I totally concur about Sanctuary, and nominate Absalom, Absalom!, also by Faulkner: prolix and convoluted as hell, but essentially it's Chinatown in Southern Gothic dress -- and therefore, IMHO, eminently noir.

Seems to me that some of the Snopes Trilogy qualifies as noir too: "The Long Hot Summer" and at least part of the sections concerning Mink, perhaps.

I'm tempted to argue for Light in August's status as noir too; but I don't think The Wild Palms quite makes it. Thoughts?

6laytonwoman3rd
Set 24, 2006, 11:31 am

Well, I think The Wild Palms deserves honorable mention in this category. And you are so right about the Mink Snopes story lines...depending on my mood when I read them, though, I can see them as some of the most humorous (though black as it gets) passages in the trilogy, which is fraught with 'em. Farcical, you might say.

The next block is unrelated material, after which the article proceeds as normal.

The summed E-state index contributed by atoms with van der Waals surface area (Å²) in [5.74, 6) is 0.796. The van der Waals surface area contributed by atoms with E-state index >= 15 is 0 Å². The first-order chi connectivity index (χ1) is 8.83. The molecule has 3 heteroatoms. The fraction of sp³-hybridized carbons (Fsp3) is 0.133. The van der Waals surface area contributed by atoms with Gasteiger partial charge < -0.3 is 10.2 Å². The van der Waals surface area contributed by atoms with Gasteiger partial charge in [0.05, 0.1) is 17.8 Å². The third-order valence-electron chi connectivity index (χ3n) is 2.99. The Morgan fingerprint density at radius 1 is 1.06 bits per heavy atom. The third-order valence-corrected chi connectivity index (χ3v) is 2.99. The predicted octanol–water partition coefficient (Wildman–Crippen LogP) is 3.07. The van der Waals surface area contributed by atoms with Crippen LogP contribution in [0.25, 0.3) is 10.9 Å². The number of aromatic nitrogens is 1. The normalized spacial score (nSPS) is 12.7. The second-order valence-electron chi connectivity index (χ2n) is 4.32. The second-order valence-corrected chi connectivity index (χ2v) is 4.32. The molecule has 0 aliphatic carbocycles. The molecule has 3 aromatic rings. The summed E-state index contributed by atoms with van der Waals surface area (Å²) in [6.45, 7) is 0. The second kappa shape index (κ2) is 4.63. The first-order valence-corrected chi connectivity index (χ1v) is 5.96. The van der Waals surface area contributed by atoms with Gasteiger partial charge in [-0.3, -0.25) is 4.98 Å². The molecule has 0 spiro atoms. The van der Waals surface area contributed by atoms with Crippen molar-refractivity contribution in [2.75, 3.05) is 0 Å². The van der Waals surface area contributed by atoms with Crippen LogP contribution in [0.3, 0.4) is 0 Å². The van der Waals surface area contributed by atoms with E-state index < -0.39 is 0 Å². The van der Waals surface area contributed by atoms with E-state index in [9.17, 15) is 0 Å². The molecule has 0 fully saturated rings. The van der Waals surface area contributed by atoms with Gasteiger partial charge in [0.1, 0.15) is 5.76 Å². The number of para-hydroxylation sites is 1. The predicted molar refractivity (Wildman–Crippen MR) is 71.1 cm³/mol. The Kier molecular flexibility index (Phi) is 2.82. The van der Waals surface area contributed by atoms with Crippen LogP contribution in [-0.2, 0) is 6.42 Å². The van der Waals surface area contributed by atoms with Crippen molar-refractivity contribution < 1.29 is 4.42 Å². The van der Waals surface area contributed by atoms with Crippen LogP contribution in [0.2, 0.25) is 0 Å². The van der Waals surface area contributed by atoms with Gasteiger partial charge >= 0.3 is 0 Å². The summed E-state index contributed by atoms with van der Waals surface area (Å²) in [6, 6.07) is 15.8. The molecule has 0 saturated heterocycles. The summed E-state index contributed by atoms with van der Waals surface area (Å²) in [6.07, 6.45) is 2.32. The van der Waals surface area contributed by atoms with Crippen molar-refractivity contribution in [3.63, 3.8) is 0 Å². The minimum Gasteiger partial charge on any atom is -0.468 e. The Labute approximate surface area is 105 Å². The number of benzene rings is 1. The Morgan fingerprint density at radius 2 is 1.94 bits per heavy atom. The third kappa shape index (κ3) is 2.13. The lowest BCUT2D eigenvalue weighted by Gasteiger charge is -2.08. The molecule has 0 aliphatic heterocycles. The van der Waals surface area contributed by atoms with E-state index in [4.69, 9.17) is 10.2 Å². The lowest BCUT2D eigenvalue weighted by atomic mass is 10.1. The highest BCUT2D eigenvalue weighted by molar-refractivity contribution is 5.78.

7uvula_fr_b4
Set 24, 2006, 3:35 pm

Seems to me that black humor and noir are not mutually exclusive; Dashiell Hammett and Raymond Chandler managed to slip in some mordant ha-has into their work on a fairly regular basis, and such works as The Treasure of the Sierra Madre (book and movie) and Stanley Kubrick's The Killing (movie) essentially boil down to a "man proposes/Allah disposes" punch-line. Then there's the black humor of more recent practitioners such as Charles Willeford and even James Ellroy...